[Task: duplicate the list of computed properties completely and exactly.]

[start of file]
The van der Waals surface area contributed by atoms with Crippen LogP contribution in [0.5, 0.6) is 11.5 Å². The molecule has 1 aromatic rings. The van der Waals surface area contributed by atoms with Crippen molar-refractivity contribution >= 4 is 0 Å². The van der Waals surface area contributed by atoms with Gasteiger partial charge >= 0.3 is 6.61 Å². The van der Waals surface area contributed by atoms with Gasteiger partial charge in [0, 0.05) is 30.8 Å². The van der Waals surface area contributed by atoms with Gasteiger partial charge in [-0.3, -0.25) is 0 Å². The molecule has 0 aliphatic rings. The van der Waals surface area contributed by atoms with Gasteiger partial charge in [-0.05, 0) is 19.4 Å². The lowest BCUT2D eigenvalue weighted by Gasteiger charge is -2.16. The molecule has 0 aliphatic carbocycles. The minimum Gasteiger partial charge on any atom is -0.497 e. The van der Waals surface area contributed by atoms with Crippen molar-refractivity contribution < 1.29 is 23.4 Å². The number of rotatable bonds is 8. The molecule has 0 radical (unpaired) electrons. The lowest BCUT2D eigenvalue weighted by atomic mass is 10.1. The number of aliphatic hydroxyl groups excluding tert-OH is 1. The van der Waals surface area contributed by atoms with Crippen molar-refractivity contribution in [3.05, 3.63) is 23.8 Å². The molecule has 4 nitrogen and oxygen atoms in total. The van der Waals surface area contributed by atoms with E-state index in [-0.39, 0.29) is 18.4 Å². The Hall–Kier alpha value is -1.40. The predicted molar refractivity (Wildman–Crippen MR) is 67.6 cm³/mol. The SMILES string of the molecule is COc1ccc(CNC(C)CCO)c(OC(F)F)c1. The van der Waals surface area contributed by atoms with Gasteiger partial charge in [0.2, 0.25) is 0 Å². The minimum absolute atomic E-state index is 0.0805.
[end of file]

The van der Waals surface area contributed by atoms with Crippen LogP contribution in [0.5, 0.6) is 11.5 Å². The molecule has 1 aromatic rings. The van der Waals surface area contributed by atoms with Crippen molar-refractivity contribution >= 4 is 0 Å². The van der Waals surface area contributed by atoms with Gasteiger partial charge >= 0.3 is 6.61 Å². The van der Waals surface area contributed by atoms with Gasteiger partial charge in [0, 0.05) is 30.8 Å². The van der Waals surface area contributed by atoms with Gasteiger partial charge in [-0.3, -0.25) is 0 Å². The molecule has 0 aliphatic rings. The van der Waals surface area contributed by atoms with Gasteiger partial charge in [-0.05, 0) is 19.4 Å². The lowest BCUT2D eigenvalue weighted by Gasteiger charge is -2.16. The molecule has 0 aliphatic carbocycles. The minimum Gasteiger partial charge on any atom is -0.497 e. The van der Waals surface area contributed by atoms with Crippen molar-refractivity contribution < 1.29 is 23.4 Å². The number of rotatable bonds is 8. The molecule has 0 radical (unpaired) electrons. The lowest BCUT2D eigenvalue weighted by atomic mass is 10.1. The number of aliphatic hydroxyl groups excluding tert-OH is 1. The van der Waals surface area contributed by atoms with Crippen molar-refractivity contribution in [3.05, 3.63) is 23.8 Å². The molecule has 4 nitrogen and oxygen atoms in total. The van der Waals surface area contributed by atoms with E-state index in [-0.39, 0.29) is 18.4 Å². The Hall–Kier alpha value is -1.40. The predicted molar refractivity (Wildman–Crippen MR) is 67.6 cm³/mol. The SMILES string of the molecule is COc1ccc(CNC(C)CCO)c(OC(F)F)c1. The van der Waals surface area contributed by atoms with Gasteiger partial charge in [0.2, 0.25) is 0 Å². The minimum absolute atomic E-state index is 0.0805.